Decoding the rapid decline in sperm count
Findings from a recent study have sparked concerns about male reproductive health and fertility. Experts discuss the reasons for the decline in sperm count, what it means, and measures that can be taken.
In the largest study of its kind, researchers have found that sperm counts have fallen by more than 50% in the past 46 years globally, including in India, and that the decline is only accelerating with time.
The findings, published last week in the journal Human Reproduction Update, show a significant decline after the year 2000 — a trend that the medical community calls alarming for multiple reasons. While the implications are being felt evidently in terms of fertility, experts warn this could also have serious ramifications for men’s overall health and well-being.
The big numbers
The researchers collected data from over 57,000 men from 53 countries, including India.
The study notes sperm count has fallen by 62.3% between 1973 and 2018.
Average sperm concentration has fallen by 51.6 percent (101.2 million per millilitre to 49 million per millilitre) during this period.
This decline has accelerated over time. The pace of decline increased from 1.2% each year since 1972, to 2.6% each year since 2000.
Researchers say multiple factors could be at play — including prenatal exposure to environmental chemicals and poor health behaviours in adulthood. “Environmental factors include exposure to pollutants, toxins in the air, radiation hazards from mobiles, laptops, plasticisers in plastics or pesticides in our food,” says Dr Aman Gupta, additional director, Urology, Fortis Hospital Vasant Kunj. Shedding light on the kind of lifestyle choices that impact sperm count, Dr Rajiv Kumar Sethia, associate director and head, Urology, Asian Hospital, says, “Sedentary lifestyle, smoking, alcohol, junk food, endocrine disruptors, chronic illnesses and their medications, anabolic steroid use, etc. — all impact sperm health.”
The implications of a global decline in sperm count and concentration are wide. The study notes that while sperm concentration above the 40 million per ml threshold does not imply a higher probability of conception, fertility could be impacted if sperm concentration falls below this level.
This impact is being felt by doctors in their daily practice, too. Dr Manish Kumar Choudhary, HOD, Urology, Marengo QRG Hospital, Faridabad, confirms this when he says, “We are seeing an increasing number of patients with low sperm counts and infertility coming to clinics for treatment.” While these concerns have commonly been observed in men over 40, things are now changing, informs Dr Sayed Zaffar, urologist at Masina Hospital, Mumbai. He says, “I now see that the number of younger males coming with this concern is really high. It is worrisome.”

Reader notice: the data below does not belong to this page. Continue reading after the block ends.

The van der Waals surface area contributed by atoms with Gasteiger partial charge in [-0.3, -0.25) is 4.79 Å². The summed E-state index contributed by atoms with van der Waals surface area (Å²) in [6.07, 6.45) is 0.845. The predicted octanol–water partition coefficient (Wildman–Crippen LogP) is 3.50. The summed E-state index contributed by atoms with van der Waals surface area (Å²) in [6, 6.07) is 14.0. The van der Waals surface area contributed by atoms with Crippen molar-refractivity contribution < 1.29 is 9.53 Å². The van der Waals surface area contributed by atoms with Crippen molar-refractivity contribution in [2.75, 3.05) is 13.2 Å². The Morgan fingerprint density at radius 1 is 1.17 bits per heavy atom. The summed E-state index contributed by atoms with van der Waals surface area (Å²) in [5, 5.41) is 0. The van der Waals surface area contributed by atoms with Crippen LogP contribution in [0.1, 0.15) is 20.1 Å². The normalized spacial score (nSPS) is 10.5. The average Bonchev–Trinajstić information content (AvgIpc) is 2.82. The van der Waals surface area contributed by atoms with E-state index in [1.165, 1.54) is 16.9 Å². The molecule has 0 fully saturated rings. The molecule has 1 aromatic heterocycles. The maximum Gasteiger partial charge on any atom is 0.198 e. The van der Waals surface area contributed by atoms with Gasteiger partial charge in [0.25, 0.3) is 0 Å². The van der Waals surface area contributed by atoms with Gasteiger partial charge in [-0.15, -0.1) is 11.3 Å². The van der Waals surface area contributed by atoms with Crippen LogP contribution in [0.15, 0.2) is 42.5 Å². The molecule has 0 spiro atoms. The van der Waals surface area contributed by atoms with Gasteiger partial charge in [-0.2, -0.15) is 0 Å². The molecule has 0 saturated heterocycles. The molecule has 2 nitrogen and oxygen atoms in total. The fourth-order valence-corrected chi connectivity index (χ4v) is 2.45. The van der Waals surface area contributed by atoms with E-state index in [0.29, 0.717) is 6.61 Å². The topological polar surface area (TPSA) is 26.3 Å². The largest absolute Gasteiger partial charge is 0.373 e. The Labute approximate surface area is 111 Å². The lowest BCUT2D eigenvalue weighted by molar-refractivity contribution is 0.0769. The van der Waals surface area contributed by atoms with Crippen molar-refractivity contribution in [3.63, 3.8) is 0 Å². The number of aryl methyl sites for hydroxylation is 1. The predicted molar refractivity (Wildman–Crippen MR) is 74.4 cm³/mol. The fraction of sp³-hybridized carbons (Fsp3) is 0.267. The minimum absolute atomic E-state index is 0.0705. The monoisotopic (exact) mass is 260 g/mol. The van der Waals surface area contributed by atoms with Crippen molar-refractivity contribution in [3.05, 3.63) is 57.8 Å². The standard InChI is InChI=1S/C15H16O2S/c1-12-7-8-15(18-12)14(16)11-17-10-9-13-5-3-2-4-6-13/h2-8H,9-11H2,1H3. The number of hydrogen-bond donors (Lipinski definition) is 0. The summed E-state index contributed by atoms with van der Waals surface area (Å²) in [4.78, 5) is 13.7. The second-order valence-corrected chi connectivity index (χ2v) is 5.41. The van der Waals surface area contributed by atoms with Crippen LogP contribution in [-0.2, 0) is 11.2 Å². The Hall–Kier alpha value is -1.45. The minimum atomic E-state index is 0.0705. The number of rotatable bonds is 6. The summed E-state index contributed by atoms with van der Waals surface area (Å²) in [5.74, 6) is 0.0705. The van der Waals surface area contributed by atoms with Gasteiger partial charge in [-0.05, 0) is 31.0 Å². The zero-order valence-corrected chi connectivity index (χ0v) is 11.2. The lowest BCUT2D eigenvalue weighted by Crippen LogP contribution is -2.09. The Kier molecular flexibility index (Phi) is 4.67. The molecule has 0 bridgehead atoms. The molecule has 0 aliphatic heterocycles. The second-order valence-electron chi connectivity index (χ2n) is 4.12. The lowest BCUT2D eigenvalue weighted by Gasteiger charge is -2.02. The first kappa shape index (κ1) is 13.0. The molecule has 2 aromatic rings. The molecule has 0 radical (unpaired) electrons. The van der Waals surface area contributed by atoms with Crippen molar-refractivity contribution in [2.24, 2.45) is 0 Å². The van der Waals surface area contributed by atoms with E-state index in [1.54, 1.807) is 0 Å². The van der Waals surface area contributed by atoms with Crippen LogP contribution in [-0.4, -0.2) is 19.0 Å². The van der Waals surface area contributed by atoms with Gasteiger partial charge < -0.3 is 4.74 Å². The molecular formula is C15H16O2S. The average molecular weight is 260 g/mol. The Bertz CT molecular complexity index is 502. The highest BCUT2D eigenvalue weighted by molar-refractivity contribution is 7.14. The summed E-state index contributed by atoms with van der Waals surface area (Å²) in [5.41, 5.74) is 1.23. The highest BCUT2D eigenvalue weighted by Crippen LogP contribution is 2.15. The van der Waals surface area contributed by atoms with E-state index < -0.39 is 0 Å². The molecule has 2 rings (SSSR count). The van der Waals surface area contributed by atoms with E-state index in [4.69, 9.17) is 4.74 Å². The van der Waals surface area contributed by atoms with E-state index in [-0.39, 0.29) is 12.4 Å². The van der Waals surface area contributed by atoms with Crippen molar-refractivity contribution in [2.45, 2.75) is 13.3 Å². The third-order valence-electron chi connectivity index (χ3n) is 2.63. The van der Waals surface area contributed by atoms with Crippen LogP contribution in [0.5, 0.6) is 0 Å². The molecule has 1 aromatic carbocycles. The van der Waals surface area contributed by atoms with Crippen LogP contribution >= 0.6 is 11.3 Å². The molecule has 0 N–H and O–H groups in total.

Fertility, however, is only one aspect of it. Dr Choudhary adds that since sperm count is considered a marker of men’s overall health, a decline is correlated with worsening overall health and an increased future risk of morbidity.
There is plenty of research to back this up, says Dr Sethia. “Studies have shown that low sperm count is associated with an increased risk of testicular cancer, decreased lifespan and chronic illness,” he adds.
The researchers of the study also observed that decline in sperm count and concentration is “consistent with the adverse trends in testicular cancer, hormonal disruption and genital birth defects”.
The risk is especially higher for men with comorbidities such as diabetes, immunodeficiency, alcoholic liver disease, hypertensive nephropathy, etc. “These groups need to be more aware in this regard,” says Dr Rajeev Sood, director and HOD, Urology, Uro-oncology, Andrology and Robotics, Sanar International Hospitals.
While environmental and genetic factors may not be in one’s control, lifestyle choices that are known to help with sperm health can be adopted. Dr Sood explains, “The modifiable factors include maintaining a healthy BMI, regular exercise (at least 3 times a week), getting adequate sleep, avoidance of hypertension and diabetes, limiting intake of salt and sugar, quitting nicotine, moderating alcohol consumption and preventing STDs.”
Mental health requires an equal amount of focus. “Stress levels also activate the sympathetic nervous system, resulting in the inhibition of haemoglobin access and hormonal decline,” says Dr Sood. This is why a good work-life balance, taking up meditation and yoga, or seeking professional help is recommended to keep mental health in shape.
Eggs: Eggs are packed with protein. They also protect the sperm from free radical damage and improve motility. Spinach: It is an excellent source of folic acid, which helps in healthy development of sperms and reducing abnormal sperms in semen. Bananas: Vitamins A, B1, and C in bananas help the body produce healthier sperm cells. They also contain bromelain, a rare enzyme that prevents inflammation and boosts sperm quality and count.Dark chocolate: Loaded with an amino acid named L-arginine HCl, dark chocolate is proven to contribute to higher sperm counts and volume. Walnuts: Healthy fat is required for the production of the cell membrane for sperm cells, and omega-3 fatty acids in walnuts promote blood flow to the testicles. Pumpkin seeds: Phytosterols in them boost testosterone production, while omega-3 fatty acids improve blood circulation and semen volume. Zinc-rich foods: Foods such as barley, beans and red meat are rich in zinc, aiding in increased higher sperm count. Deficiency of zinc can even lead to a decrease in sperm motility. Pomegranates: They boost sperm count and semen quality, and are full of antioxidants that fight free radicals.Tomatoes: Tomatoes contain vitamin C and a substantial amount of lycopene, a powerful antioxidant beneficial for male fertility.
(Inputs by Diksha Dayal, HOD, Nutrition and Dietetics, Sanar International Hospitals)
Author tweets @SaakhiChadha